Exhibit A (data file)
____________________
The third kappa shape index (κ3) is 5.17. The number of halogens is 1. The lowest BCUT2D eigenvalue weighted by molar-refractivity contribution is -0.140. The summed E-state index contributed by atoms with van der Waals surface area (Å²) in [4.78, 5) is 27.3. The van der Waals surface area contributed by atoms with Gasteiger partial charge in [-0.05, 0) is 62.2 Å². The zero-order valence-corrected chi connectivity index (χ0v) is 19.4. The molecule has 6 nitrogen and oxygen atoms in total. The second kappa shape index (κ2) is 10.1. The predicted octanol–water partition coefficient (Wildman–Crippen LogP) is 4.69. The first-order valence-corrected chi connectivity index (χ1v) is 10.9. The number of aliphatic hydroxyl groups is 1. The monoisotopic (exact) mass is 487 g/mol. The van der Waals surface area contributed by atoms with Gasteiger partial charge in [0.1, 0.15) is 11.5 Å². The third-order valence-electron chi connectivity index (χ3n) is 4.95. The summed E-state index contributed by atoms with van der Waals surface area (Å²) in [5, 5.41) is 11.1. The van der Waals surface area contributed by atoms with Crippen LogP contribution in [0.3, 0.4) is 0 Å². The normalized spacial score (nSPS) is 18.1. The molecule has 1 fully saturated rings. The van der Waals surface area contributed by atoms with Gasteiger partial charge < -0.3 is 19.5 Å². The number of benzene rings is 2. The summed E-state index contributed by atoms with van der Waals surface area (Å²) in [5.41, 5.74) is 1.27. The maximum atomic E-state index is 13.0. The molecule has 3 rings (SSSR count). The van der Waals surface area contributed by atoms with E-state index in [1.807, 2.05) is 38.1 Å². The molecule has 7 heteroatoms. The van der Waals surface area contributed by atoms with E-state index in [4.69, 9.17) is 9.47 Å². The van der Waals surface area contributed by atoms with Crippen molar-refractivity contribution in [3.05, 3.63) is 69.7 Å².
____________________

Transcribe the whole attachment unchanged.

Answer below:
The third kappa shape index (κ3) is 5.17. The number of halogens is 1. The lowest BCUT2D eigenvalue weighted by molar-refractivity contribution is -0.140. The summed E-state index contributed by atoms with van der Waals surface area (Å²) in [4.78, 5) is 27.3. The van der Waals surface area contributed by atoms with Gasteiger partial charge in [-0.05, 0) is 62.2 Å². The zero-order valence-corrected chi connectivity index (χ0v) is 19.4. The molecule has 6 nitrogen and oxygen atoms in total. The second kappa shape index (κ2) is 10.1. The predicted octanol–water partition coefficient (Wildman–Crippen LogP) is 4.69. The first-order valence-corrected chi connectivity index (χ1v) is 10.9. The number of aliphatic hydroxyl groups is 1. The monoisotopic (exact) mass is 487 g/mol. The van der Waals surface area contributed by atoms with Gasteiger partial charge in [0.1, 0.15) is 11.5 Å². The third-order valence-electron chi connectivity index (χ3n) is 4.95. The summed E-state index contributed by atoms with van der Waals surface area (Å²) in [5, 5.41) is 11.1. The van der Waals surface area contributed by atoms with Crippen LogP contribution in [0.3, 0.4) is 0 Å². The normalized spacial score (nSPS) is 18.1. The molecule has 1 fully saturated rings. The van der Waals surface area contributed by atoms with Gasteiger partial charge < -0.3 is 19.5 Å². The number of benzene rings is 2. The summed E-state index contributed by atoms with van der Waals surface area (Å²) in [5.41, 5.74) is 1.27. The maximum atomic E-state index is 13.0. The molecule has 3 rings (SSSR count). The van der Waals surface area contributed by atoms with E-state index in [1.807, 2.05) is 38.1 Å². The molecule has 7 heteroatoms. The van der Waals surface area contributed by atoms with E-state index in [4.69, 9.17) is 9.47 Å². The van der Waals surface area contributed by atoms with Crippen molar-refractivity contribution in [3.05, 3.63) is 69.7 Å².